Pour one out: The inventor of red Solo cup has died
(CNN) 2016 is still not done. Before we lost George Michael, Carrie Fisher and Debbie Reynolds this week, we lost someone who’s probably had just as big an impact on our lives, though you’ve never heard of him: Robert Leo Hulseman.
He’s the man who invented the red Solo cup, staple at every party ever. He died last week at age 84.
The Solo Cup Company was the family business — Hulseman’s dad started it in 1936 — and Hulseman started working in the company factory when he was 18, according to his obit on Legacy.com.
He worked his way up to CEO of the company, succeeding his father in 1980 and helping the company grow into one of the largest food service packaging companies in the world.
Robert Hulseman, the inventor of the Soio cup.
In the beginning, the Illinois-based company made the kind of cone-shaped paper cups you find next to the office water cooler. Then, in the 1950s, as fountain sodas gained popularity, it added wax-lined cups to its lineup.
It was sometime in the 1970s that Hulseman came up with the now-ubiquitous cups that are such a party staple.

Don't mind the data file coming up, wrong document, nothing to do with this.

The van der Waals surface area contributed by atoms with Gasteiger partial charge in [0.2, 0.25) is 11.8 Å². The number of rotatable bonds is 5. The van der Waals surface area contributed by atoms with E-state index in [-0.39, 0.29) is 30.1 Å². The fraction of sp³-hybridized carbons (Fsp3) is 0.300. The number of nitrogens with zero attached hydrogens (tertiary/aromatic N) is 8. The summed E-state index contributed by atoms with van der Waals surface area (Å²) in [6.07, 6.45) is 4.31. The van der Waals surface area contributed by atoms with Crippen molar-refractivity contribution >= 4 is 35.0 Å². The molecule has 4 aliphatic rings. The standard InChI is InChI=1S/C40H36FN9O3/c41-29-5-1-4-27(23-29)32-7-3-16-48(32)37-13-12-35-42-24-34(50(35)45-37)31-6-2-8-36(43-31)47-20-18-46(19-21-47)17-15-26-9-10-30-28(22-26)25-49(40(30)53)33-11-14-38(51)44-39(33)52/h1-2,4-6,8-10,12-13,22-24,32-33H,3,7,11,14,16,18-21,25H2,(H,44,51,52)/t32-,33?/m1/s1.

Made of thick, moulded polystyrene, they are perfect. You can drop them, stack them, dispose of them. And they are cheap. And of course, being red, they hide what it is you’re drinking exactly.
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The cups later came in blue, but the red still keeps outselling.
“I’ve tested this over and over. Consumers prefer red, and it’s not very close,” a company executive told Slate in 2011.
“I think for one thing it’s a neutral colour that’s appealing to both men and women.”
The red cups weren’t the only drink-related item Hulseman dreamed up during his life. He’s also the creator of the Solo Traveler coffee cup lids.
So the next time you’re at a party and find yourself holding a red Solo cup, pour a bit of your drink out for Hulseman. There’s no better way to honour the memory of the man who helped make the good times possible.